Game over for Japanese arcades

Arcades! Thriving long after their British (500 dedicated venues) and US (2500) counterparts retracted into the corners of retro bars and shabby beach towns, Japanese (4000!) arcades are finally "on their last life" due to the Covid pandemic and other, less obvious trends. Japan Times:

"The amusement market continues to face a harsh operating environment given the direct impact it sustains from the COVID-19 pandemic," Square Enix added in its most recent financial results. Capcom also notes that it's not just the foot traffic into arcades that has been impacted, but also the demand for manufacturing amusement machines. The whole industry has been hit.

Knock-on effects compound. For example, with the ongoing border closure, arcades that relied on international tourists are feeling the crunch more than ever. Since last year, a spate of notable arcades in Tokyo have closed, including Sega Akihabara Building 2, an area landmark formerly known as Akihabara Gigo, and the 48-year-old Shinjuku Playland Carnival.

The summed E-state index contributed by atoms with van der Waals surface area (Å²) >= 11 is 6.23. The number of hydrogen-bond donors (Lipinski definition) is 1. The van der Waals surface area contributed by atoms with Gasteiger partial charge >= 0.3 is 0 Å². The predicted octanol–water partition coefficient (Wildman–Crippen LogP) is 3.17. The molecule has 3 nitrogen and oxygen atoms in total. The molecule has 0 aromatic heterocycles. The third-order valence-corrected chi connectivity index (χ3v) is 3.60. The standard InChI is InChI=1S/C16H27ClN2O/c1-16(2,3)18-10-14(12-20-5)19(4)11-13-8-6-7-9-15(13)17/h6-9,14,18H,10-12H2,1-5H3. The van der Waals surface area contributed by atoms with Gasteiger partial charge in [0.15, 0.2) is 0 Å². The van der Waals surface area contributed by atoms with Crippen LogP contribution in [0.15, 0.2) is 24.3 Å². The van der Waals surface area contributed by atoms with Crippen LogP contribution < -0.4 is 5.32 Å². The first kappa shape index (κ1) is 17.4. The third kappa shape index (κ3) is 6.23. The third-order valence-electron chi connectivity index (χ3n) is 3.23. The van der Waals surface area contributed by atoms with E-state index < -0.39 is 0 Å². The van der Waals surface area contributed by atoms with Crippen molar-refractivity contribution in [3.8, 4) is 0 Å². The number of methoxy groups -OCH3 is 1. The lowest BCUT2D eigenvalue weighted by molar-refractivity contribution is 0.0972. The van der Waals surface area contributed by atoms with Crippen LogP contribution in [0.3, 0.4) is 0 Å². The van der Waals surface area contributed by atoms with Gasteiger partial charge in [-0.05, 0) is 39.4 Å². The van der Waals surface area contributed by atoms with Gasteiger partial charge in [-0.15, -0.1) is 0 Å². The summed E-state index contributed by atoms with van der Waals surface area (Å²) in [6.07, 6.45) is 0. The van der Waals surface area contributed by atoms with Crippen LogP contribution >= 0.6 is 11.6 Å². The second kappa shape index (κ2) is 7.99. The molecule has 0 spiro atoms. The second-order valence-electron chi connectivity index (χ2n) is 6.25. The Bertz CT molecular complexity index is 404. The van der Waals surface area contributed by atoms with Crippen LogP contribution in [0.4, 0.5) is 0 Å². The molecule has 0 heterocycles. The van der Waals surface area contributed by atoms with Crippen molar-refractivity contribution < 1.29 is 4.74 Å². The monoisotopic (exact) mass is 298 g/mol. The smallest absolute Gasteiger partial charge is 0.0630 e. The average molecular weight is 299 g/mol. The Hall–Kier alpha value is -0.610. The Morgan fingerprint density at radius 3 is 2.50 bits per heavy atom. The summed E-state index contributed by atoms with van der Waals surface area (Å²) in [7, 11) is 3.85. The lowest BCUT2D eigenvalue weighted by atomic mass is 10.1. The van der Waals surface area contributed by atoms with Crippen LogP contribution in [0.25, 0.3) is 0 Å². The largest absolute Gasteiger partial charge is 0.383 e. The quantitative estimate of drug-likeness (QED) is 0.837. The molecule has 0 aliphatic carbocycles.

"Business was tough, but I had thought we could get out of this someday," Shinjuku Playland Carnival manager Noriyuki Shimoda told The Asahi Shimbun about the closure. "I can't find the words to describe my feelings."

Reading around the story on the web, I see various complaints that Japanese arcades invested heavily in clubbish features like login cards and online games that turned regulars into whales, but made the games (and the venues) less appealing to passers-by and tourists. So the pandemic might be just the bale that broke the camel's back.